Deborah Ann Woll, Elden Henson and Charlie Cox as Karen Page, Foggy Nelson, and Matt Murdock in Daredevil

Poor Matthew. This is a dilemma all superheroes must face: do I prioritize putting the Daredevil mask on or his shades and lawyer-ing up? With the curtains behind the not-Yakuza slowly being pulled, but also the goddamn case of The People V. Frank Castle on the line, he’s having a difficult time prioritizing. And honestly? He’s kind of mucking it up.

It’s nice to see our heroes fail, remind us that they are like us at the end of the day. You would expect Foggy, the comic relief, to be the bumbling lawyer who messes up the trial, instead its our own protagonist who is consistently ruining it. While the initial arc of this season ended with Nelson and Murdock in a good place and the relationship between Matt and Karen beginning to bloom, it’s all gone on full tilt and started falling apart.

Pouring over the files of the case, it was great to see that it’s not only Matt’s flakiness and unreliability that is threatening his relationship with Karen, but also the mask that he refuses to take off. Debating the ethics of vigilantism, Matt insists that he opposes the ideology of the Daredevil in part to maintain deniability. Seeing Karen equate the methods of The Punisher and Daredevil to being the same path but at different extents echoes Frank’s own words as he had Matt tied up. Karen understanding who Frank Castle truly is do to this connection they seem to share tracks, but it’s made all the more dubious considering the hints toward Karen’s shady past. That she straight up killed Wesley last season, and that somebody else seems to have died at her hands in the past shed light on why she understands that some people need Punishing.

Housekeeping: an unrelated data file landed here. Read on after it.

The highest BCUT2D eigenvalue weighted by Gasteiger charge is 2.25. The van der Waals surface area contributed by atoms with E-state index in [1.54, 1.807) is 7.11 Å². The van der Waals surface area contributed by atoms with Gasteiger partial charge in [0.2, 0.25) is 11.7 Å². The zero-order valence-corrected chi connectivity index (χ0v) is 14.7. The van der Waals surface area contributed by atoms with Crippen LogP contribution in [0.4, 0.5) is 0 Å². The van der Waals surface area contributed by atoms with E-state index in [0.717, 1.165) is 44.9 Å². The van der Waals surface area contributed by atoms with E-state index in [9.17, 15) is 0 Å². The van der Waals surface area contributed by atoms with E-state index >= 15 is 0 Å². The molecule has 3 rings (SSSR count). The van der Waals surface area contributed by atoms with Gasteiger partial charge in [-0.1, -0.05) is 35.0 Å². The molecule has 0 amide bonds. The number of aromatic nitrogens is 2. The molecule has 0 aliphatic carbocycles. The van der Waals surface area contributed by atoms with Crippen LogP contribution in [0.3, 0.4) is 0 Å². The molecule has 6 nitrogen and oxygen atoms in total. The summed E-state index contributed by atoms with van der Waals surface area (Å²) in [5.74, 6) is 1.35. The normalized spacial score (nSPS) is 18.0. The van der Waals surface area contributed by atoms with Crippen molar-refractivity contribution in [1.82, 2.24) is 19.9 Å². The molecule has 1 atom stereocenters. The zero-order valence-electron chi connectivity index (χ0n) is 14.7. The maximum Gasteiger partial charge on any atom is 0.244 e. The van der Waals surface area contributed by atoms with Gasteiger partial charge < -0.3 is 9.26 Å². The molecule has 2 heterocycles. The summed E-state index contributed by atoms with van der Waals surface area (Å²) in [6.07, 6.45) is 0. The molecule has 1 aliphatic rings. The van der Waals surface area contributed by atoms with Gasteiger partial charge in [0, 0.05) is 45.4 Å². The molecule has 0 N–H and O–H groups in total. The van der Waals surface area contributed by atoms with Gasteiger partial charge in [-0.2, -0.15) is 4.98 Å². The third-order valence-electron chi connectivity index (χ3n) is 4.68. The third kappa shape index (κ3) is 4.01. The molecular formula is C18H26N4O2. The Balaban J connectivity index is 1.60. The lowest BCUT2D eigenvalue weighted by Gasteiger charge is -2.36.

Jon Bernthal, Deborah Ann Woll and Elden Henson as Frank Castle "The Punisher," Karen Page, and Foggy Nelson in Daredevil.
Karen’s done more lawyer-ing in the past few days than Matt has.

With Elektra taking matters into her own hands  to interfere in the trial, these two wholly separate parts of the show are beginning to collide and intermingle. Seeing Matt pull Foggy aside and try and explain away his recent issues as being the fault of Elektra returning displayed how mixed the truth and the lies have become for him. In telling Foggy this all at once, he forgot how he never truly explained the impact Elektra had on his life. That if he had been telling his friend the truth all these years he would understand the gravity of the situation, but he didn’t. Instead Matt blathered about Elektra, the Yakuza, and made himself out to sound like the fool. Which he was. The conclusion Foggy came to, that you can’t depend on someone who won’t trust you, isn’t wrong. Matt is the flawed one, the crooked end of Nelson and Murdock. Foggy hasn’t done anything wrong.

Then we got that cliffhanger. Daredevil has consistently been at its least comfortable when delving into matters of the supernatural such as the Black Sky last season. It’s far too easy to take a street-level hero like this and forget that this is a world where Thor and Doctor Strange exist, and when it comes time to involve these mystical elements it feels random. Naturally this ending sets us up to go more in-depth and truly embrace the mystical here, and only time will tell how this pans out.

For my review of the previous episode of Daredevil, “Regrets Only,” click here.

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